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Let $\psi(x)=\sum_{p^{k}\leq x} \log p$, $k\in \mathbb{N}$. If i recall correctly, the convergence of the integral $s\int_{1}^{\infty} (\psi(x)-x)x^{-s-1} \mathrm{d}x$ at $s=1$ is equivalent to the Prime number theorem.

Can anyone provide a reference/proof of this result ?

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  • $\begingroup$ Okay i found nice explanations here google.com/… $\endgroup$ – user146617 Oct 1 '19 at 10:53
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The link to Baker's notes gives one direction, but the other direction relies on what you mean by "the prime number theorem". In its weakest form, the prime number theorem asserts that $\psi(x)\sim x$. Note that if $\psi(x)\sim x$ but $|\psi(x) - x|\gg x/\log x$, then the integral diverges. Indeed, the integral diverges when $\psi(x)\sim x$ but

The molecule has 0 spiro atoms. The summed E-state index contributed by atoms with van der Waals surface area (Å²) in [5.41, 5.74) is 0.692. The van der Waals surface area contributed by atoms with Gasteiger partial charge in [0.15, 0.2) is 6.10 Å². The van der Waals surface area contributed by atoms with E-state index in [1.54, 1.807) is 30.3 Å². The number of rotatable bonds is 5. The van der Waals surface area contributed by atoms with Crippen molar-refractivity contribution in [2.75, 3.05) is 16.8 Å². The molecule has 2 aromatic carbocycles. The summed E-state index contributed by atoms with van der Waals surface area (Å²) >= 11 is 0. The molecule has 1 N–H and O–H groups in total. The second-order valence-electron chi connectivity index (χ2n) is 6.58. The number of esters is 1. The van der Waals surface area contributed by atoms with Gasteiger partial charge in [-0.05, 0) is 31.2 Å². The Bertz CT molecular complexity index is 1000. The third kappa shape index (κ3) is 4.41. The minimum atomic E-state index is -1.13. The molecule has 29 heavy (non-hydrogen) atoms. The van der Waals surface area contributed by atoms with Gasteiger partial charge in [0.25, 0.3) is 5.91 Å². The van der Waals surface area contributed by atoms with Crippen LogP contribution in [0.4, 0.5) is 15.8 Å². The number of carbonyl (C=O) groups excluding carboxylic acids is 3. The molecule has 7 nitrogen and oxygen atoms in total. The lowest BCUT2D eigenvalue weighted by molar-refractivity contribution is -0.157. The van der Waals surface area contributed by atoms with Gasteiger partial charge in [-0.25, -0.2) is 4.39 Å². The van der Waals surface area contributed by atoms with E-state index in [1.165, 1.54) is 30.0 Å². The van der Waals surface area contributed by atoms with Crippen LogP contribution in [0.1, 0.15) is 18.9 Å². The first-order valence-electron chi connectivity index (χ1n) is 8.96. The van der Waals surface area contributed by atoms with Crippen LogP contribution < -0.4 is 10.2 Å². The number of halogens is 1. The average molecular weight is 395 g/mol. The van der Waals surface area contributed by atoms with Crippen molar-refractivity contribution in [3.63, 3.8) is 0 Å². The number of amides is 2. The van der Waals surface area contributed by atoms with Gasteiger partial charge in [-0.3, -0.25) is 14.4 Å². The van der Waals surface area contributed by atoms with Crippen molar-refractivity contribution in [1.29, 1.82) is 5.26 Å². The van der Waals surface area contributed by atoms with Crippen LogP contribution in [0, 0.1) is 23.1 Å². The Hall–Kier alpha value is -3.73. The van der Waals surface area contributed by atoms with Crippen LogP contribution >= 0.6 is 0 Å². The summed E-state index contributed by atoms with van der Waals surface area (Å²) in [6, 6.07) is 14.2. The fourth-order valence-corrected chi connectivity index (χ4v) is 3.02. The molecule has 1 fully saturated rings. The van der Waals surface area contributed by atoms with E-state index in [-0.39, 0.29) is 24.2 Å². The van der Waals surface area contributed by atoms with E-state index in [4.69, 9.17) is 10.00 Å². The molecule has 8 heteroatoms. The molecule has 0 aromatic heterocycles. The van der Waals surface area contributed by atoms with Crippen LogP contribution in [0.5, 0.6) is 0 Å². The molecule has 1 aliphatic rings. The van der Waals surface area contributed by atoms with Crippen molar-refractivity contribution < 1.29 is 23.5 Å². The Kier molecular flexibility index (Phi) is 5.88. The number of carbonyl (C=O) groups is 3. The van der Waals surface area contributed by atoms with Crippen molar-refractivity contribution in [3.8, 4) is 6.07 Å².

$|\psi(x) - x|\gg\frac{x}{(\log x)(\log_2 x)\cdots(\log_{k-1} x)(\log_k x)}$,

where $\log_2 x = \log (\log x)$, and $\log_{j+1} x=\log_j(\log x)$ (increasing the lower limit of the integral to a sufficiently large fixed constant as needed).

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